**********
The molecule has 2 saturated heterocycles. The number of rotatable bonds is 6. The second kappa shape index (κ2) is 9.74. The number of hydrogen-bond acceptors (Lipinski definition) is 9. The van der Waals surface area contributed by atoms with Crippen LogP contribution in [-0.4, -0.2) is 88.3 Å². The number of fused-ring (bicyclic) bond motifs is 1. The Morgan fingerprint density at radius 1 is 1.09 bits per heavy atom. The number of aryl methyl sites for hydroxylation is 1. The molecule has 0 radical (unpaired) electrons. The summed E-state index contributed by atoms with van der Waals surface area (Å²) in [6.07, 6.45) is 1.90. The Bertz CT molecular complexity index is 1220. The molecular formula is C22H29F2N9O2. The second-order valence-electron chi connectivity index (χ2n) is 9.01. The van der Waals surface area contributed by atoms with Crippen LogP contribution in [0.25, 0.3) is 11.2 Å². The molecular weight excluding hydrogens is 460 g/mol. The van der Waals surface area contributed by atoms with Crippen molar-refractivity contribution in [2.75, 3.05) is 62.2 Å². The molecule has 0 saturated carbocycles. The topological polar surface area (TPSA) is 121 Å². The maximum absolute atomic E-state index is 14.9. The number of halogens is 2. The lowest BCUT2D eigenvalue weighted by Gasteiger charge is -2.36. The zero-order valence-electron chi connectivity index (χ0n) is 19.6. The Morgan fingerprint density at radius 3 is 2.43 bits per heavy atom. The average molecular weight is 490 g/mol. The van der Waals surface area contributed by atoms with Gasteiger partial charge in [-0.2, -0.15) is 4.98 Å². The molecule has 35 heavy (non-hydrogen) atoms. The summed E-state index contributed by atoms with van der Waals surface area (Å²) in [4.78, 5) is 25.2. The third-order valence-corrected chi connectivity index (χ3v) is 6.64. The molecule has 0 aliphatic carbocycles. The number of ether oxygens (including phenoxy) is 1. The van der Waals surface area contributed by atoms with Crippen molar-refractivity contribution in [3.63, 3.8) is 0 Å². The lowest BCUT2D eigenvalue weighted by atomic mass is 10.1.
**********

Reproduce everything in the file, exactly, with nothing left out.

The molecule has 2 saturated heterocycles. The number of rotatable bonds is 6. The second kappa shape index (κ2) is 9.74. The number of hydrogen-bond acceptors (Lipinski definition) is 9. The van der Waals surface area contributed by atoms with Crippen LogP contribution in [-0.4, -0.2) is 88.3 Å². The number of fused-ring (bicyclic) bond motifs is 1. The Morgan fingerprint density at radius 1 is 1.09 bits per heavy atom. The number of aryl methyl sites for hydroxylation is 1. The molecule has 0 radical (unpaired) electrons. The summed E-state index contributed by atoms with van der Waals surface area (Å²) in [6.07, 6.45) is 1.90. The Bertz CT molecular complexity index is 1220. The molecular formula is C22H29F2N9O2. The second-order valence-electron chi connectivity index (χ2n) is 9.01. The van der Waals surface area contributed by atoms with Crippen LogP contribution in [0.25, 0.3) is 11.2 Å². The molecular weight excluding hydrogens is 460 g/mol. The van der Waals surface area contributed by atoms with Crippen molar-refractivity contribution in [2.75, 3.05) is 62.2 Å². The molecule has 0 saturated carbocycles. The topological polar surface area (TPSA) is 121 Å². The maximum absolute atomic E-state index is 14.9. The number of halogens is 2. The lowest BCUT2D eigenvalue weighted by Gasteiger charge is -2.36. The zero-order valence-electron chi connectivity index (χ0n) is 19.6. The Morgan fingerprint density at radius 3 is 2.43 bits per heavy atom. The average molecular weight is 490 g/mol. The van der Waals surface area contributed by atoms with Gasteiger partial charge in [-0.2, -0.15) is 4.98 Å². The molecule has 35 heavy (non-hydrogen) atoms. The summed E-state index contributed by atoms with van der Waals surface area (Å²) in [4.78, 5) is 25.2. The third-order valence-corrected chi connectivity index (χ3v) is 6.64. The molecule has 0 aliphatic carbocycles. The number of ether oxygens (including phenoxy) is 1. The van der Waals surface area contributed by atoms with Crippen molar-refractivity contribution in [3.63, 3.8) is 0 Å². The lowest BCUT2D eigenvalue weighted by atomic mass is 10.1.